Creating compelling content is not easy but it is not rocket science, either. What perspective do you bring to the table? What can you offer that's different than the eight zillion books currently on the market? If you feel you have nothing to say, think again. You make a living because of the point of view you bring to your professional skill set. What do you know that would help others in some way?

This obviously isn't an exhaustive list of everything you'll need to do to get a book deal, it's simply an illustration of how this practice of creating a to-do list out of an end goal works. If you want your dreams to come to pass, create the to-do list and then show up and do the work.

Originally published April 2013

Friday, February 27, 2015

On the Joy of Missing Out

We tend to fear missing out more than we fear mediocrity.

Saying yes to every opportunity and hiding behind choices that only serve to make us look good to others results in a lack of focus and muddled vision. It also depletes emotional, physical and financial resources that could be used to pursue the goals we truly value instead.

You weren’t designed to do or be everything. Pursuing excellence means embracing the joy of missing out.

Originally published October 2014

Thursday, February 26, 2015

Amateurs Add, Professionals Edit

Some would argue that creativity is best when there are no constraints and the artist or business is free to do whatever they like. I disagree; constraints are what make creativity valuable.

It's easy to be creative if your client has a multi-million dollar budget. It's much less so if that budget is only a few thousand dollars. A professional can hone their creativity and deliver something beautiful regardless of the financial constraints.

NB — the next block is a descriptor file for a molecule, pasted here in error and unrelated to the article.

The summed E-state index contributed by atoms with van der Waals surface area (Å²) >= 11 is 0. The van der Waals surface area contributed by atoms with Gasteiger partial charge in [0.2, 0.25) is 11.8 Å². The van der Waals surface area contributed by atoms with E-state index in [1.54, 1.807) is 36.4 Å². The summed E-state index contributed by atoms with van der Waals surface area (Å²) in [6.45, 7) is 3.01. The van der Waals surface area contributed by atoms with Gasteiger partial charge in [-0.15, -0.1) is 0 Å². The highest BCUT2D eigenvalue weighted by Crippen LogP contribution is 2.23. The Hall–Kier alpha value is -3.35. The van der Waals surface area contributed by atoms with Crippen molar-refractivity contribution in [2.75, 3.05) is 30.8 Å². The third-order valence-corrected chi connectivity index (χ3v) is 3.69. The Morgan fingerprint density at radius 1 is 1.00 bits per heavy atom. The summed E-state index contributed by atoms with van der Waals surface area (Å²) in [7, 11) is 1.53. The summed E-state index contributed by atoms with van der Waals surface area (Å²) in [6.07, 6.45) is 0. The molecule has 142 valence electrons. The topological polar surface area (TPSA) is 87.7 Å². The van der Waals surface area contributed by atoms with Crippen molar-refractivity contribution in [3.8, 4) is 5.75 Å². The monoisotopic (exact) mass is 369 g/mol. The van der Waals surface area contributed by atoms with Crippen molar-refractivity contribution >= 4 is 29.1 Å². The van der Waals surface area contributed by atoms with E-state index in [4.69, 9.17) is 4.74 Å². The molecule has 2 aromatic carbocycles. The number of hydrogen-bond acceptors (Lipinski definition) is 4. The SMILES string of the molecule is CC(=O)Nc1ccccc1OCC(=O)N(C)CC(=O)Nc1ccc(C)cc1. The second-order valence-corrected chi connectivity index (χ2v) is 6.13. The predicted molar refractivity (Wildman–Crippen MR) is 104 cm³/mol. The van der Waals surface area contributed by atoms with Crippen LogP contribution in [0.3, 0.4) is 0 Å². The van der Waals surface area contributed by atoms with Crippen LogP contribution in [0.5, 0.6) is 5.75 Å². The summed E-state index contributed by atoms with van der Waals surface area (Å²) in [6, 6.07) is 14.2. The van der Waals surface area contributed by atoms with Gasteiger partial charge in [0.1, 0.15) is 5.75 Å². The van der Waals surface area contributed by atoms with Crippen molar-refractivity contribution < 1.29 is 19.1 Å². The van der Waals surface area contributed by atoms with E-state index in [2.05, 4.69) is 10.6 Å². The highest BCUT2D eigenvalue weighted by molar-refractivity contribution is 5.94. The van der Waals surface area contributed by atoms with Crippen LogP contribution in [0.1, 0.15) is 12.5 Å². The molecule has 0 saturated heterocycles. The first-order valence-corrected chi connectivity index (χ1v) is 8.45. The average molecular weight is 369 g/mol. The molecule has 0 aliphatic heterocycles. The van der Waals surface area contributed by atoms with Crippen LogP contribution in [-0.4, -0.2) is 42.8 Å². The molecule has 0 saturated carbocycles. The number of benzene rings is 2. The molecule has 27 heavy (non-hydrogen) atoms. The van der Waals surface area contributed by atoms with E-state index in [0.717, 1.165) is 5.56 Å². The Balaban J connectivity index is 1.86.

Amateurs add, professionals edit. The best magazines have fewer pages, not more. The best blogs are the ones that curate their content and don't settle for information (or inspiration) overload. The best photographers are the ones who can capture myriad emotions in a single image. The best designers are the ones who keep deleting ideas until the product is so simple you think you could have created it yourself.

Constraints and editing require clarity of thought and vision. Constraints require someone to truly know their craft. These things make a business more valuable, not less.

Originally published November 2010

Wednesday, February 25, 2015

Measuring Success as a Mentor

There are two popular ways to think about mentorship. The first is an approach intent on turning the mentee into the mentor’s “mini-me.” The second is to view mentorship as helping the mentee become more of who they are.

While it’s flattering to hear someone say they “want to be just like you,” it’s better to use your strengths to draw out their own. The people you mentor may not think exactly the way you do and may even disagree with you on key issues. They may look at the way you’ve designed your career or lifestyle and say, “good for you, but not for me.”

Your role as a mentor is to help people think about things from a different angle and to ask smarter questions, to empower them to take risks, to release untapped potential, to allow your perspective to help shape them into a better version of themselves.

Success as a mentor comes not from producing copies of yourself, but in helping people flourish in their own gifts and talents.